Mark Perez

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Accepted Review


Grim
On paper, there's little doubt that the idea of combining Animal House and Camp Nowhere sounded like a good idea. Both films are entertaining, though the former obviously much more than the latter. Not too surprisingly, Accepted takes the scant mundane parts of Animal House and pastes them on the Camp Nowhere plot, and then decides to throw in a little Van Wilder for old time's sake. If you saw any of these films, expect an uneasy feeling of recycling.

Bartleby (Justin Long) is a clever high school student, but not specifically good at working. He can trick people and has an unnatural ability with words, but he can't get into a college to save his life. Several of his fellow friends and classmates are finding the same problem. After a failed plan to trick his parents, Bartleby decides that the only way to quell his parents' worries is to get an acceptance letter from a fake college. So, on a whim, he and a pack of ravenously creative friends set up a website, buy a space, remodel it, and make it look about as college-like as possible. It works for Bartleby's parents, but soon, hundreds of students are at the gates of the school, ready to learn.

Continue reading: Accepted Review

The Country Bears Review


Grim
Never mind comic books and video games... Believe it or not, Walt Disney's The Country Bears is (to our knowledge) the first movie based on an amusement park attraction. What's next, It's A Small World: The Motion Picture? Maybe Journey Through The Hall Of Presidents? [No, but The Pirates of the Caribbean comes out in 2003. -Ed.]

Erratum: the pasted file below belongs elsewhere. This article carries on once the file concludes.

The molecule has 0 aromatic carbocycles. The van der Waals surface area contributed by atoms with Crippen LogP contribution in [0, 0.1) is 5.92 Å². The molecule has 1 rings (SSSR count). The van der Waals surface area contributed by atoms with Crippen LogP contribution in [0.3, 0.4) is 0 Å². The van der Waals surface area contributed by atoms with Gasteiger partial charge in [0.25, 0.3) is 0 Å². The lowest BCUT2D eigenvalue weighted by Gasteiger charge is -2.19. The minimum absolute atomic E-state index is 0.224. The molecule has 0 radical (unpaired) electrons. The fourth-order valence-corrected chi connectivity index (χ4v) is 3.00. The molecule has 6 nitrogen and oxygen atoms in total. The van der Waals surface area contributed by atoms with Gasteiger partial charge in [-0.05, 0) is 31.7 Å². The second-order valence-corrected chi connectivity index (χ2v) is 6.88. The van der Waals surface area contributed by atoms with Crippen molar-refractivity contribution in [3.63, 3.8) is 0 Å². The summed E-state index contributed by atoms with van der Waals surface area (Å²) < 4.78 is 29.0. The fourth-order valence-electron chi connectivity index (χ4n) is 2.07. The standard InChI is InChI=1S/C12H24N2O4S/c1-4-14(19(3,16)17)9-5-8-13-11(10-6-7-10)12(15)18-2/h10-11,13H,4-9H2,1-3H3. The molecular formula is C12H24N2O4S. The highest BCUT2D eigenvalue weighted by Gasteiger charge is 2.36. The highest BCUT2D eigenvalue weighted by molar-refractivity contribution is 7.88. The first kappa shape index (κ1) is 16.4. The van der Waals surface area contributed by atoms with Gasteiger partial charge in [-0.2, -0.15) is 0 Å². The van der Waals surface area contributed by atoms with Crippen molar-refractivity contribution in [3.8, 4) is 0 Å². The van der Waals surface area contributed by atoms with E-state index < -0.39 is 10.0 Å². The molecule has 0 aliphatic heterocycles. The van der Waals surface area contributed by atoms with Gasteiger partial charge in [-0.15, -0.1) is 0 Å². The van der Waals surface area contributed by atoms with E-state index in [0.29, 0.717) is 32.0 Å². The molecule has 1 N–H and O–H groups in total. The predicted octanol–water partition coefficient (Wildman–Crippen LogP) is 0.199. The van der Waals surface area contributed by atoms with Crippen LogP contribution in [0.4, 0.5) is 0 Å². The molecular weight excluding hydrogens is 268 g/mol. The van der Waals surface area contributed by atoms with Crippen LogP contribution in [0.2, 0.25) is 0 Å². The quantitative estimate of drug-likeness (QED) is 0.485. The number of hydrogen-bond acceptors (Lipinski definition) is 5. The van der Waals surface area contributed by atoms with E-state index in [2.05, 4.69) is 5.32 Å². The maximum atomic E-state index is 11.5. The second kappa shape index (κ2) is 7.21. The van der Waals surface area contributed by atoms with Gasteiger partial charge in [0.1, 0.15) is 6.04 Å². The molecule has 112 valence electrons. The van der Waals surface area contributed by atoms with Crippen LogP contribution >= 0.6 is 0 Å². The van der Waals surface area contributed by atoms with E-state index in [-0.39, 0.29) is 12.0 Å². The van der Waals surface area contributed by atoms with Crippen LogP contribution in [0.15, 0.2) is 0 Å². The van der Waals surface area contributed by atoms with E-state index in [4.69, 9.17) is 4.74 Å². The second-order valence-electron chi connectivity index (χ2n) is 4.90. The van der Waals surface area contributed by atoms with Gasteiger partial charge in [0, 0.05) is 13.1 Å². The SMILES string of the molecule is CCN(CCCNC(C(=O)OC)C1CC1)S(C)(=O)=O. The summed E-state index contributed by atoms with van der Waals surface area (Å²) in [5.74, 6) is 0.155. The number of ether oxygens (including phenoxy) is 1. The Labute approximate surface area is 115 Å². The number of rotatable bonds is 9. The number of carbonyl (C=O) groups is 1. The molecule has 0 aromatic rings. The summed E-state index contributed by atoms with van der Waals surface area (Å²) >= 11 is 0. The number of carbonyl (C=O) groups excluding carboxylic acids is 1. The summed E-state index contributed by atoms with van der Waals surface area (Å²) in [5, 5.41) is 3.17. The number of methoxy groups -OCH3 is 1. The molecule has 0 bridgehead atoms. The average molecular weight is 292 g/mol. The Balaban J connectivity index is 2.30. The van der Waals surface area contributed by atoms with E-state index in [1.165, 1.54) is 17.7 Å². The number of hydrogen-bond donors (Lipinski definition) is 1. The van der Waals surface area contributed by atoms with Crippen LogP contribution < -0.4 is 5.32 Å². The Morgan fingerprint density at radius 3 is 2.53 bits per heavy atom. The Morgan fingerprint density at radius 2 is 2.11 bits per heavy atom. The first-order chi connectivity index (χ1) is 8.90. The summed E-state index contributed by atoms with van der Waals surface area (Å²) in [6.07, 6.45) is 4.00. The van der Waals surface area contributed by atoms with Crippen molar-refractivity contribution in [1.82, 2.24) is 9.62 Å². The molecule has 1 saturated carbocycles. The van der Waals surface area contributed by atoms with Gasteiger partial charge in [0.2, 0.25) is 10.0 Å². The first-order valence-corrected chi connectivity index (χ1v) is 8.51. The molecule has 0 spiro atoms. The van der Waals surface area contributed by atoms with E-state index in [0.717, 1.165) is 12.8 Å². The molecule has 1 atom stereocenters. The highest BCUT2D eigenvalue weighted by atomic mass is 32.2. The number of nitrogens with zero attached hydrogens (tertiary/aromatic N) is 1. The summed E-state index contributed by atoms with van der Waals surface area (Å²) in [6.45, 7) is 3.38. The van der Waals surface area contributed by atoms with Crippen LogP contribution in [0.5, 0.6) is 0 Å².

In the film, a cub named Beary runs away from his human family to find his heroes, a defunct musical act dubbed The Country Bears. Beary knows he doesn't belong with the members of his foster family and is drawn by the promise that you can be "different" with the Bears, and still be accepted. But the Bears have more issues than an episode of Behind the Music. A sleazy banker (Christopher Walken) seeks to foreclose on Country Bear Hall if back payments totaling $20,000 aren't made immediately. Beary convinces the band to hold a reunion show to save their cherished performance hall. Unfortunately, getting the disgruntled musicians under the same roof becomes an unbearable challenge.

Continue reading: The Country Bears Review

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